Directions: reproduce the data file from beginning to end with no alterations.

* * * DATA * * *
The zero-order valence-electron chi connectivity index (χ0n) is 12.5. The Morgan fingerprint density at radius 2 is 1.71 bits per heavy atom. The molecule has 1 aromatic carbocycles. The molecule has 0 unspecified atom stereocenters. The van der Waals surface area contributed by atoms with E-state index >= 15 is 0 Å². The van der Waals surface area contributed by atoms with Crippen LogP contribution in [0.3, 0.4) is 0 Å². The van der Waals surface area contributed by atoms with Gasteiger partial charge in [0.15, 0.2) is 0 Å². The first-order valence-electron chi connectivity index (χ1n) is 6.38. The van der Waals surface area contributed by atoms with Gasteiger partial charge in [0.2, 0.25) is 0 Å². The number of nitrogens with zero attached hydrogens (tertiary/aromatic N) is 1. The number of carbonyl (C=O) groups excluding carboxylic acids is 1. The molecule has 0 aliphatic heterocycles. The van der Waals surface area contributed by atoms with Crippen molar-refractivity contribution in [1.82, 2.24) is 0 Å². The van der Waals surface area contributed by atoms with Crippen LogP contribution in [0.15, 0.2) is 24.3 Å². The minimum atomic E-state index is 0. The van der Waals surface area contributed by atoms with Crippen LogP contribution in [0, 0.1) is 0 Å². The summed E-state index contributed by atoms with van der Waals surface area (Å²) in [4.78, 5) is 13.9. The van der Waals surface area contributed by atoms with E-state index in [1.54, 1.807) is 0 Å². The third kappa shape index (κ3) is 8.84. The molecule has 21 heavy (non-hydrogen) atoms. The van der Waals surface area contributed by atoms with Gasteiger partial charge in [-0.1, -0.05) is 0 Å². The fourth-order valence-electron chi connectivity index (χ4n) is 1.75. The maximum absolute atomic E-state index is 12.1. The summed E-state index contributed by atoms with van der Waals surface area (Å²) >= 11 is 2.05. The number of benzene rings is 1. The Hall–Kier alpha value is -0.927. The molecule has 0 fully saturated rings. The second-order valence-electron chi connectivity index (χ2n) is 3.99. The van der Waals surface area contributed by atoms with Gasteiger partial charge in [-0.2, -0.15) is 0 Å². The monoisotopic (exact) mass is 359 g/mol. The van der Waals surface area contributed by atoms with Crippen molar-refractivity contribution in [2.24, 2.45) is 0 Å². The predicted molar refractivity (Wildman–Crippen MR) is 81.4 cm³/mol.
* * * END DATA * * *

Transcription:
The zero-order valence-electron chi connectivity index (χ0n) is 12.5. The Morgan fingerprint density at radius 2 is 1.71 bits per heavy atom. The molecule has 1 aromatic carbocycles. The molecule has 0 unspecified atom stereocenters. The van der Waals surface area contributed by atoms with E-state index >= 15 is 0 Å². The van der Waals surface area contributed by atoms with Crippen LogP contribution in [0.3, 0.4) is 0 Å². The van der Waals surface area contributed by atoms with Gasteiger partial charge in [0.15, 0.2) is 0 Å². The first-order valence-electron chi connectivity index (χ1n) is 6.38. The van der Waals surface area contributed by atoms with Gasteiger partial charge in [0.2, 0.25) is 0 Å². The number of nitrogens with zero attached hydrogens (tertiary/aromatic N) is 1. The number of carbonyl (C=O) groups excluding carboxylic acids is 1. The molecule has 0 aliphatic heterocycles. The van der Waals surface area contributed by atoms with Crippen molar-refractivity contribution in [1.82, 2.24) is 0 Å². The van der Waals surface area contributed by atoms with Crippen LogP contribution in [0.15, 0.2) is 24.3 Å². The minimum atomic E-state index is 0. The van der Waals surface area contributed by atoms with Crippen LogP contribution in [0, 0.1) is 0 Å². The summed E-state index contributed by atoms with van der Waals surface area (Å²) in [4.78, 5) is 13.9. The van der Waals surface area contributed by atoms with E-state index in [1.54, 1.807) is 0 Å². The third kappa shape index (κ3) is 8.84. The molecule has 21 heavy (non-hydrogen) atoms. The van der Waals surface area contributed by atoms with Gasteiger partial charge in [-0.1, -0.05) is 0 Å². The fourth-order valence-electron chi connectivity index (χ4n) is 1.75. The maximum absolute atomic E-state index is 12.1. The summed E-state index contributed by atoms with van der Waals surface area (Å²) >= 11 is 2.05. The number of benzene rings is 1. The Hall–Kier alpha value is -0.927. The molecule has 0 fully saturated rings. The second-order valence-electron chi connectivity index (χ2n) is 3.99. The van der Waals surface area contributed by atoms with Gasteiger partial charge in [-0.2, -0.15) is 0 Å². The monoisotopic (exact) mass is 359 g/mol. The van der Waals surface area contributed by atoms with Crippen molar-refractivity contribution in [2.24, 2.45) is 0 Å². The predicted molar refractivity (Wildman–Crippen MR) is 81.4 cm³/mol.